ATLANTA -- Mike Conley Jr. obviously has no idea. He has no clue how good he is, how coveted by NBA teams he will be, how little need he has for another year of education at the Ohio State University.
This I know, because this is pretty much what Conley said after the Buckeyes lost Monday night to Florida in the national championship game:
|Don't risk coming back Mike Conley, you have too much to lose. (Getty Images)|
"He" is Greg Oden, Ohio State's freshman center. If Oden tries to come back to school for his sophomore year, OSU coach Thad Matta should steal his sneakers, put a padlock on Oden's dorm room and pretend not to understand a single word Oden is trying to say. Oden is the No. 1 pick in the 2007 NBA Draft, and based on his 25 points, 12 rebounds and four blocked shots against Florida's future NBA frontcourt, he's a lot closer to being an NBA superstar than lots of people might think.
But Oden's not the issue here. Conley is, because Conley's the one talking about having Oden return to Ohio State to join him for another NCAA championship run -- which is ludicrous on two levels.
One, Oden has to turn pro.
Two, so does Mike Conley Jr.
Conley isn't as ready for the NBA as Oden, but that's not a standard Conley should consider. Nobody from the 2006-07 college season or even abroad is as ready for the NBA as Oden -- and no, I have no clue which international players will enter the 2007 draft. Nor do I care. If any international prospect was remotely on the level of Oden in terms of NBA readiness, I'd have heard of that guy by now. The 7-footer from China, (Yi Jianlian) the guy who told me he was 16 in 2002 and five years later is telling everyone he's only 19? Not him. The 7-footer from Brazil (Tiago Splitter), who has been hyped by the draft experts at ESPN.com for five years and finally will stay in the draft this year? Not him.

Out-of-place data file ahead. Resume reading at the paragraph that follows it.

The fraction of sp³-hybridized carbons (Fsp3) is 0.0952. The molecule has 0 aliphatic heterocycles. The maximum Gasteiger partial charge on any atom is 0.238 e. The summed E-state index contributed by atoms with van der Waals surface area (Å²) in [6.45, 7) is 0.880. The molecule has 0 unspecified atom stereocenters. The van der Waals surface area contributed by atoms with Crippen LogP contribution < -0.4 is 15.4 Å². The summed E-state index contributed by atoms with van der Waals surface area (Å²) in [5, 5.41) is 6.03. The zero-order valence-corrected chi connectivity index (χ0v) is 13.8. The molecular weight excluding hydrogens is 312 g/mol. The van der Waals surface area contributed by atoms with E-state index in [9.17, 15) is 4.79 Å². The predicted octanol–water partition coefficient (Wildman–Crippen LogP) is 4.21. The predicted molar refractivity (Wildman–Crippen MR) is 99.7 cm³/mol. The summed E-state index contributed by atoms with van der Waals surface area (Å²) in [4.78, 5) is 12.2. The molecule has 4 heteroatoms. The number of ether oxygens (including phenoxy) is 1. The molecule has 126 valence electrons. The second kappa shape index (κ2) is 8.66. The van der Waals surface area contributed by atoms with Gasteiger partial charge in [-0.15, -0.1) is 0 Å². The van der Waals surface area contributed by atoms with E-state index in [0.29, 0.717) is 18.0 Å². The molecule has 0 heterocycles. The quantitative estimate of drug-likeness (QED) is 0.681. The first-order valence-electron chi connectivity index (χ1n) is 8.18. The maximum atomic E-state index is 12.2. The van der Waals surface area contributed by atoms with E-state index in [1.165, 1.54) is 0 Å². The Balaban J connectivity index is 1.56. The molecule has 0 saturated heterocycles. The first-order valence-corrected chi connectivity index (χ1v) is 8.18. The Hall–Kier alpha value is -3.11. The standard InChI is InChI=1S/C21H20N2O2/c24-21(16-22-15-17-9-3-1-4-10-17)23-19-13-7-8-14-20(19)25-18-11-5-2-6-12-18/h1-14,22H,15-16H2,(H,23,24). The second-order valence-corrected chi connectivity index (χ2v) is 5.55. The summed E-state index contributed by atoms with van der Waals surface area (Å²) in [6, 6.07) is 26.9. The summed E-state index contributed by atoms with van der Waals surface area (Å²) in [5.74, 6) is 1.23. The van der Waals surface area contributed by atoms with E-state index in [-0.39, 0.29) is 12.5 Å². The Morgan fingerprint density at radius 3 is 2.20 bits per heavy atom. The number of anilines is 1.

And not Conley, either. But that's not the point.
What is the point? The point is the point. Conley plays one of two premium positions, the other being center, and in the 2007 draft Conley would be the first point guard taken. That's not quite a priceless situation, but the price is somewhere in the eight-figure range.
Conley doesn't have Javaris Crittenton's length or D.J. Augustin's strength or Acie Law IV's shooting percentage. But he has T.J. Ford's quickness and Chris Paul's charisma and Deron Williams' leadership. He needs to get stronger, and he needs to work on his perimeter shooting, but he can work on those things this summer and then again next year in practice as an NBA rookie.
Right now, the world and almost every NBA scout in it loves Mike Conley Jr. He's Mike Conley Jr., the quick and explosive point guard without a ceiling. If he returns to school, that will change. He'll be Mike Conley Jr., the quick but skinny point guard without a jump shot. That's how the NBA is: Pop onto the radar quickly, and the league sees a player's beauty. Hang around the radar for too long, and the league starts looking for -- and finding -- the warts.
Ask Rajon Rondo. Or Josh McRoberts.